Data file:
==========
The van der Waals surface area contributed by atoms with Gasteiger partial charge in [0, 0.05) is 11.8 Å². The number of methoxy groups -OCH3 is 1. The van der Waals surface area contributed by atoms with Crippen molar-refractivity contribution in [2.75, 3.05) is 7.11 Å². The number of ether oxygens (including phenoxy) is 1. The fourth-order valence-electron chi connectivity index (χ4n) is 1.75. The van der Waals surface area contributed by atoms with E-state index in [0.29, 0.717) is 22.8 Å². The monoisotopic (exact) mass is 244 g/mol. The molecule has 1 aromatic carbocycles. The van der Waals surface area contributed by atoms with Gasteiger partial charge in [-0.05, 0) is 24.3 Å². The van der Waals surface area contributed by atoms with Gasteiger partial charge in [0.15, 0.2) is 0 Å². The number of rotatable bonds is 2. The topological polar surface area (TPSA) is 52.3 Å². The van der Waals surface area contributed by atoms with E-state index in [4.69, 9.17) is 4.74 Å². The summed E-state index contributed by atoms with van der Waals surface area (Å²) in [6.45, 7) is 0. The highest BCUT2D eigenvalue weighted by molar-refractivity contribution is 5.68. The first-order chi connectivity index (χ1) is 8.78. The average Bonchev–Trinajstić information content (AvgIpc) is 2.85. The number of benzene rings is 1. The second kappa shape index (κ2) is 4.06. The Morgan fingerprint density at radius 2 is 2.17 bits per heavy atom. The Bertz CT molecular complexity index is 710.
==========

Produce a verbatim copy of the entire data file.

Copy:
The van der Waals surface area contributed by atoms with Gasteiger partial charge in [0, 0.05) is 11.8 Å². The number of methoxy groups -OCH3 is 1. The van der Waals surface area contributed by atoms with Crippen molar-refractivity contribution in [2.75, 3.05) is 7.11 Å². The number of ether oxygens (including phenoxy) is 1. The fourth-order valence-electron chi connectivity index (χ4n) is 1.75. The van der Waals surface area contributed by atoms with E-state index in [0.29, 0.717) is 22.8 Å². The monoisotopic (exact) mass is 244 g/mol. The molecule has 1 aromatic carbocycles. The van der Waals surface area contributed by atoms with Gasteiger partial charge in [-0.05, 0) is 24.3 Å². The van der Waals surface area contributed by atoms with Gasteiger partial charge in [0.15, 0.2) is 0 Å². The number of rotatable bonds is 2. The topological polar surface area (TPSA) is 52.3 Å². The van der Waals surface area contributed by atoms with E-state index in [4.69, 9.17) is 4.74 Å². The summed E-state index contributed by atoms with van der Waals surface area (Å²) in [6.45, 7) is 0. The highest BCUT2D eigenvalue weighted by molar-refractivity contribution is 5.68. The first-order chi connectivity index (χ1) is 8.78. The average Bonchev–Trinajstić information content (AvgIpc) is 2.85. The number of benzene rings is 1. The second kappa shape index (κ2) is 4.06. The Morgan fingerprint density at radius 2 is 2.17 bits per heavy atom. The Bertz CT molecular complexity index is 710.